Training in the Neurobiology of Movement and Rehabilitation Sciences

The goal of this training grant is to support a new interdisciplinary program in Movement and Rehabilitation Sciences (MRS), created at Northwestern University under the umbrella of the Northwestern University Interdepartmental Neuroscience (NUIN) program. The mission of the NUIN-MRS program is to train students with clinical and life/applied science backgrounds to become rehabilitation scientists in basic, translational or clinical research. These rehabilitation scientists will have the ability to integrate knowledge from the various disciplines involved in MRS, including neuroscience and physiology, engineering and clinical sciences. The training program will focus on the neurobiology of movement and rehabilitation sciences, with three main goals: 1) understanding the neurobiology of movement behavior and disorders, 2) identifying and addressing the need for quantitative methods in MRS and 3) applying this knowledge to the development of effective rehabilitation interventions.

The theme of Movement and Rehabilitation Sciences (MRS) requires the familiarity with a number approaches in the area of biomechanics, imaging, robotics and signal analysis as well as an in-depth knowledge about systems neurobiology and the neurobiology of movement disorders.
  1. Neurobiology of movement behavior
    Members of the departments of Physiology, PTHMS, PM&R, Neurology, ME and BME use animal models (monkey, cat and rat) to study the basic mechanisms underlying movement behavior. Specific research foci include: cortical control of movement (Miller), spinal mechanisms underlying movement synergies (Tresch), spinal reflex control (Heckman), and motoneuron behavior (Heckman. Human quantitative research at Northwestern ranges from studying movement timing (MacKinnon), motor learning (Mussa-Ivaldi), man-robot interface (Peshkin and Colgate), reflex control (Perreault), joint afferent feedback (Dhaher, Rymer), cortical control of synergies (Dewald, Parrish), posture and balance (Makhsous, Brown) and vestibular control (Hain). Neuromechanical integration between sensory and motor systems is studied at a fundamental level in animal models (Hartmann, MacIver). Many of these investigators collaborate with investigators and clinicians working in the area of movement disorders or perform work in both areas concurrently in their individual laboratories.
  2. Neurobiology of movement disorders
  3. Rehabilitation robotics
  4. Sensory-motor neural machine interfaces (NMI)

Colleagues from Physiology, BME, PTHMS and PM&R are working on various types of NMIs. Basic work on implantable cortical arrays for the control of neuroprostheses (systems that utilize electrical activation of nervous tissue to restore function in disabled individuals) is being implemented in animal models (Miller, Mussa-Ivaldi, Perreault). In human laboratories brain machine interfaces (BCI) are being developed using high-density surface EEG or subcutaneous and cortical surface arrays for the control of neuroprostheses in stroke survivors (Dewald, Rosenow, Schuele). Signals obtained from these recording approaches will be subjected to feature extraction approaches and classification algorithms to estimate movement intent in disabled individuals. Another novel and exciting area of NMI that is being implemented at Northwestern University is targeted reinnervation (TR) techniques in individuals with upper extremity amputations (Kuiken, Weir). The TR approach entails taking nerves originally destined for an amputated upper limb and surgically redirecting them to instead innervate chest muscle. The new control signals derived from the reinnervated muscles can then be used to control a multi-degreeof freedom myoelectric arm. Since the nerves that are being used for the TR are those that controlled hand/elbow function before the amputation, subjects can more readily learn to control their new myoelectric limb (Kuiken, Weir). In addition to regaining motor control signals, sensory reinnervation has also been observed in individuals that underwent TR. Thus, touching the chest gave the amputee subject the sensation that the amputated limb was being touched. This exciting finding will allow for the future implementation of neural machine interfaces that incorporate sensory feedback and require novel rehabilitation approaches for subjects to relearn the control of their multi-degree of freedom myoelectric limbs.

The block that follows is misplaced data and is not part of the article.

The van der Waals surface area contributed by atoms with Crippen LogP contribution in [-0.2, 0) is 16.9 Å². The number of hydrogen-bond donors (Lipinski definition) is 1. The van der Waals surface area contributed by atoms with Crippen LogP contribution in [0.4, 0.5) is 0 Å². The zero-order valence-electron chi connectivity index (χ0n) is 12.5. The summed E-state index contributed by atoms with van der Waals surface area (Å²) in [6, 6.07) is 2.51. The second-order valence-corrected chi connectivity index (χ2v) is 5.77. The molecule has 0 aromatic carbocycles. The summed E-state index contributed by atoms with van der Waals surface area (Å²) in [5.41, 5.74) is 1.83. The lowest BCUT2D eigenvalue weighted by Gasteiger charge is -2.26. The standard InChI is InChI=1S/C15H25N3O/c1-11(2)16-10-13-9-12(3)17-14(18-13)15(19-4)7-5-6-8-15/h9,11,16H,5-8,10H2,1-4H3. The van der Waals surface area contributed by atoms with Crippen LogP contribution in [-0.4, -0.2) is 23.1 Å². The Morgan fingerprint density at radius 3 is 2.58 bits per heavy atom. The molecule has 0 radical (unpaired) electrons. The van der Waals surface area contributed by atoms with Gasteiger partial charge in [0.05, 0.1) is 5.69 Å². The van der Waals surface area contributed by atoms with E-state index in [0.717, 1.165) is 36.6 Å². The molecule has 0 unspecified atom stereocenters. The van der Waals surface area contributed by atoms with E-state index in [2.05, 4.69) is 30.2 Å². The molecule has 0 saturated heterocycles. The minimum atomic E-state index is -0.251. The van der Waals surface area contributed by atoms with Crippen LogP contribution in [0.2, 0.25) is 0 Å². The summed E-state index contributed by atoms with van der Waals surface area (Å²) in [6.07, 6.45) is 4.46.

Dewald, Julius, PhD

Associate Director:

Heckman, Charles, PhD

Steering Committee:

Brown, David, PT, PhD
Dewald, Julius, PT, PhD
Heckman, CJ, PhD
Kuiken, Todd, MD, PhD
MacKinnon, Colum, PhD
Tresch, Matthew, PhD

View list of all Faculty Profiles associated this grant


Brown, David, PT, PhD Kuiken, Todd, MD, PhD Perreault, Eric, PhD
Colgate, James, PhD Lynch, Kevin, PhD Peshkin, Michael, PhD
Dewald, Julius, PhD MacIver, Malcolm, PhD Rosenow, Joshua, MD
Dhaher, Yasin, PhD MacKinnon, Colum, PhD Rymer, William, MD, PhD
Gaebler-Spira, Deborah Makhsous, Mohsen, PhD Schuele, Stephan, MD, MPH
Gard, Steven, PhD Miller, Lee, PhD Simuni, Tanya, MD
Hain, Timothy, MD Murphey, Todd, PhD Tresch, Matthew, PhD
Harden, Robert, MD Murray, Wendy, PhD Weir, Richard, PhD
Hartmann, Mitra, PhD Mussa-Ivaldi, Ferdinando, PhD Zhang, Li-Qun, PhD
Heckman, Charles, PhD Parrish, Todd, PhD
Kording, Konrad, PhD


Predoctoral Trainees:

Chris Bresee (Advisor: Mitra Hartmann, PhD)
Jordan Manes (Advisor: Daniel Corcos, PhD)
Andrew Smith (Advisor: James Elliott, PT, PhD)
Andrew Tan (Advisor: Yasin Dhaher, PhD)

Affiliate Trainees:

Theeradej Thaweerattanasinp (Advisor: CJ Heckman, PhD)
Ben Yang (Advisor: D. James Surmeier, PhD)

For more information, contact Dr. Jules Dewald: